I wrote a poem about a door. A suggested title was ‘An Ode to Agoraphobia.’ While the poem was not intended to be about any mental condition, after I wrote it, I realized it was clearly about fear of going out into the world. I’ve never had such a fear. When I researched possible submissions, I discovered that some publications only wanted it if I suffered from the malady. I ain’t sayin’ I do when I don’t.
The mag’s policy made sense technically, but it was a true poem about a real emotional or mental state that I can only imagine. I’ve written stories about men committing suicide and people doing all sorts of things I never have or will do. Human behavior, bizarre or normal, is interesting. Fiction and nonfiction rely on interest.
The catch is that when people assume what I write is directly associated with my life, they’re usually correct. People who know me personally would certainly assume autobiographical or nonfictional writing, especially other writers. They know how I work. However, sometimes it is just my overactive Irish blarney oozing onto the page with a bit of imagination peppered with fib to improve the taste.
And that, my dear friends, is the absolute truth.
Look both ways in fact and fiction.
Let reality peek into the gaps of light in everything.
5 thoughts on “When It’s a Mere Story (fake, fake, true)”
I have another page with an autobiographical of a segment of my life. My intent was to make it all true, and much if it is, and much of it is mixing the old me and the new me, and try as I might, the story is out of sequence and covers a much larger period than I intended. No one would know this but me, but it’s nearly impossible to write something interesting without mixing events. I think to be accurate I would just have to list a chronology of bullet points and bore everyone to death, including myself.
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Enjoyed this post very much.
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A well-written essay, Bill. I’ve had folks ask me if my poetry is from my own personal experience and the answer is yes, except when clearly it’s not, LOL. I tell stories with my poems and as you said I pull ideas from my writer’s toolbox to fill the gaps. It’s as if the lines blur when we write and we weave in and out of reality (some might call that madness – they may be right) I think it’s how we connect with our imagination. Writers, Poets, Artists, Musicians – all the creative arts take us beyond ourselves, and hopefully, we bring back something that makes the world a more interesting place. Mythology is a perfect example….maybe not factual, but there is a lot of truth in those myths! I heard a college professor talk about that the other day – truth versus fact. She said you have to understand there is a difference. Dang, you got me thinking….off I go!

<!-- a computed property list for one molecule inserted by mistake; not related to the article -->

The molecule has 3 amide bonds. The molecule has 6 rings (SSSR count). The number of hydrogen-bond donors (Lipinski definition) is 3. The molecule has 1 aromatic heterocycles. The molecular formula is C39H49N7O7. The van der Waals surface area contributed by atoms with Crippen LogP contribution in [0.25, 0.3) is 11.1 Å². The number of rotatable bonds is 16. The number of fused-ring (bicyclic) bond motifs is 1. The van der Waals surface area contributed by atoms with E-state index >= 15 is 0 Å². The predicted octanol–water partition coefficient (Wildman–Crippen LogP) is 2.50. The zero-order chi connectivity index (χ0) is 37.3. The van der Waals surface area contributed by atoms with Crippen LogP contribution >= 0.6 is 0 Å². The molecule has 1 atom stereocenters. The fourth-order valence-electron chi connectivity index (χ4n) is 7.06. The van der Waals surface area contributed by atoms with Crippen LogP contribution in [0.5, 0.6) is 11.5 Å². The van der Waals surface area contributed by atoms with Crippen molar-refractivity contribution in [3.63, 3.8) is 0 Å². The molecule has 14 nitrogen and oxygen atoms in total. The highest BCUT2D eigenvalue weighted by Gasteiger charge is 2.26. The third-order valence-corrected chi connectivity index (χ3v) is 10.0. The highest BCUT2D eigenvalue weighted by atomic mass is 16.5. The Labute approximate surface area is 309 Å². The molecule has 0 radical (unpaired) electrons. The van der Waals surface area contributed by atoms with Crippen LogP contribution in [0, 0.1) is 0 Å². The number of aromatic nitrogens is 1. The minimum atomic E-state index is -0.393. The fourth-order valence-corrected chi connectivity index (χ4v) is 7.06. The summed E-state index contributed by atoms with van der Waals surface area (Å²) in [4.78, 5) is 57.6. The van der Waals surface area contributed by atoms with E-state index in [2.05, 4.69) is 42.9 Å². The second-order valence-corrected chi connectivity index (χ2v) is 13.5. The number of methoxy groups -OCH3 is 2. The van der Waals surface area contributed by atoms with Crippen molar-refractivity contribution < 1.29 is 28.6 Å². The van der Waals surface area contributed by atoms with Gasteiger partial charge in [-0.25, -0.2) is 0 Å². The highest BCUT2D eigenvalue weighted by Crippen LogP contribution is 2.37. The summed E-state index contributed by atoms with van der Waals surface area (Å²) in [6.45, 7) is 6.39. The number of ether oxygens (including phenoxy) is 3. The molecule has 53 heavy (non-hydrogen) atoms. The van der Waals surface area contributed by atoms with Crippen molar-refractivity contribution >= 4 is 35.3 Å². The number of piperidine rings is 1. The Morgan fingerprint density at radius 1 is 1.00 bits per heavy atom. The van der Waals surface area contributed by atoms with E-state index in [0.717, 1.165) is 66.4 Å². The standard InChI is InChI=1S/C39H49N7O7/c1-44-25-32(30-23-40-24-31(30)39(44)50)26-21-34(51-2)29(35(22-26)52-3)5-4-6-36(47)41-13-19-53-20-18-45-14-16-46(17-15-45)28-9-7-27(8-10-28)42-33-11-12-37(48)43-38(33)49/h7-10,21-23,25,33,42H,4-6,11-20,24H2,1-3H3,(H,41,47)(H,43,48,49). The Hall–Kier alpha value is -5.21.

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Thank you, Sue. Glad you liked and benefitted from it.
I strongly identify with the paragraph beginning with Indeed.
There are two quirky things about writing a blog (for me) — One, people think if I don’t blog about it, it didn’t happen and Two, people think I am writing about them. Neither of these things are true and mustn’t be my business.
My best writing will be released when certain people pass, and that is a truth I cannot deny. So yeah, plenty of my perspective there.